Venlafaxine for Postpartum Depression

Venlafaxine for Postpartum Depression

Postpartum depression (PPD) is relatively common, occurring in about 10 to 15% of women after delivery. Several reports have documented the efficacy of selective serotonin reuptake inhibitors (SSRIs) sertraline, fluoxetine, and fluvoxamine for the treatment of this disorder. In a recent report, Cohen and colleagues have demonstrated the efficacy of venlafaxine for the treatment of PPD.

In this study, 15women with onset of major depression within 3 months of delivery received open treatment with venlafaxine using a flexible dosing scheme. Baseline scores on the Hamilton Rating Scale for Depression (HAM-D) were 26.1 and declined to 7.0 after 8 weeks of treatment. Twelve of 15 patients experienced remission of major depression (HAM-D score < 7) . Mean effective dosage was 162.5 mg/day. Venlafaxine was also effective for the treatment of anxiety symptoms. In general, venlafaxine was well tolerated.

Venlafaxine is an effective treatment for women with postpartum major depression and may be particularly useful for women with prominent anxiety symptoms. In this study, rapid onset of action was demonstrated, with clinical improvement noted at 2 weeks of treatment. Data on the use of venlafaxine in breastfeeding women is limited. Given the efficacy of this medication in postpartum women, more study in this area is clearly warranted.

Ruta Nonacs, MD PhD

Cohen LS, Viguera AC, Bouffard SM, Nonacs RM, Morabito C, Collins MH, Ablon JS. Venlafaxine in the treatment of postpartum depression. J Clin Psychiatry. 2001 Aug;62(8):592-6.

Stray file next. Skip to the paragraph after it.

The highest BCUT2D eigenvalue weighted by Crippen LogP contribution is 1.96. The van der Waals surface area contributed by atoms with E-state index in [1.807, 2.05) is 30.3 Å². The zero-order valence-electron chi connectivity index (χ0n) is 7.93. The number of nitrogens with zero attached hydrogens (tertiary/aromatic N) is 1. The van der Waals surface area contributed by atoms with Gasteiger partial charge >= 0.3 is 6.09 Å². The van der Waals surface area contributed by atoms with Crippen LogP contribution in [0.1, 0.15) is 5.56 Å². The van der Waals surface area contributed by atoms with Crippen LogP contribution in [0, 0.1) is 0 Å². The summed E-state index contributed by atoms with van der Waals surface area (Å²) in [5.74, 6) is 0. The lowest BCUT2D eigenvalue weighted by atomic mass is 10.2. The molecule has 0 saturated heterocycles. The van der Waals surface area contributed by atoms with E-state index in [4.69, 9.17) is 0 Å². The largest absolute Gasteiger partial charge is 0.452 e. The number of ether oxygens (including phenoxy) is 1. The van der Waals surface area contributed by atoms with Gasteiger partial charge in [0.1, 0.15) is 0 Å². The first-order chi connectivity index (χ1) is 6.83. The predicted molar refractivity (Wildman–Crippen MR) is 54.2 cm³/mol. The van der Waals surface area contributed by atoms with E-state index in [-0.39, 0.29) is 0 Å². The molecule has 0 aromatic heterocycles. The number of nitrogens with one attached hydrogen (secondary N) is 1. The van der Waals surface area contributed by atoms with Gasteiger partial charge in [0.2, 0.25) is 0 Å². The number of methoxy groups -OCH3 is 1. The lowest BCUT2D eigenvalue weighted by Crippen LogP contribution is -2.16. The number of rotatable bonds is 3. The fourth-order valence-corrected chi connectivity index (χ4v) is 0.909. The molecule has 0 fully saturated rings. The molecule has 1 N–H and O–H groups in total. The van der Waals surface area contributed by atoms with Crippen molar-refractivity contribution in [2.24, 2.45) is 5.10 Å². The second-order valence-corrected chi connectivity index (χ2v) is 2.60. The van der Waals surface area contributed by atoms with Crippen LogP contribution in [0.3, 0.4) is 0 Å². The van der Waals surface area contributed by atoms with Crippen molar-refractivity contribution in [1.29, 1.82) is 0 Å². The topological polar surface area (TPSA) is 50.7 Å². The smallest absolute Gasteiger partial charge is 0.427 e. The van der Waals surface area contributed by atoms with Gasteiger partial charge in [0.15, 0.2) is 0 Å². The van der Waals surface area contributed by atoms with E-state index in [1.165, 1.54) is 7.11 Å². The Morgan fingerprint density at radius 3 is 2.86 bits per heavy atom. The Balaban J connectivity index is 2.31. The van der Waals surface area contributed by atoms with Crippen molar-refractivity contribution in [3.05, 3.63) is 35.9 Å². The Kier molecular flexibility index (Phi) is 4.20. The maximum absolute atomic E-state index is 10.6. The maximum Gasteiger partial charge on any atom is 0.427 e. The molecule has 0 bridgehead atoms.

1. Dayle Hawthorne MD June 8, 2015 at 10:29 pm

    I am primary care provider for mom3mos pp with ppd put on sertraline by her ob provider who complains of no improvement and migraines as side effect of sertraline 50 qd. Researching current treatment options. Increase dose or change drug. Should change of drug class be considered.

  2. MGH Center for Women's Mental Health June 10, 2015 at 3:49 pm

    We can’t make recommendations for a particular patient without evaluating them; however, I can give you a sense of the approach we usually take. We usually start with SSRIs because they seem to work the best for both anxiety and depression and have been studied in breastfeeding women. If the first one does not work or is limited by side effects, we move to another SSRI. If a woman has used an antidepressant with good results in the past, that would be the one we would go to.

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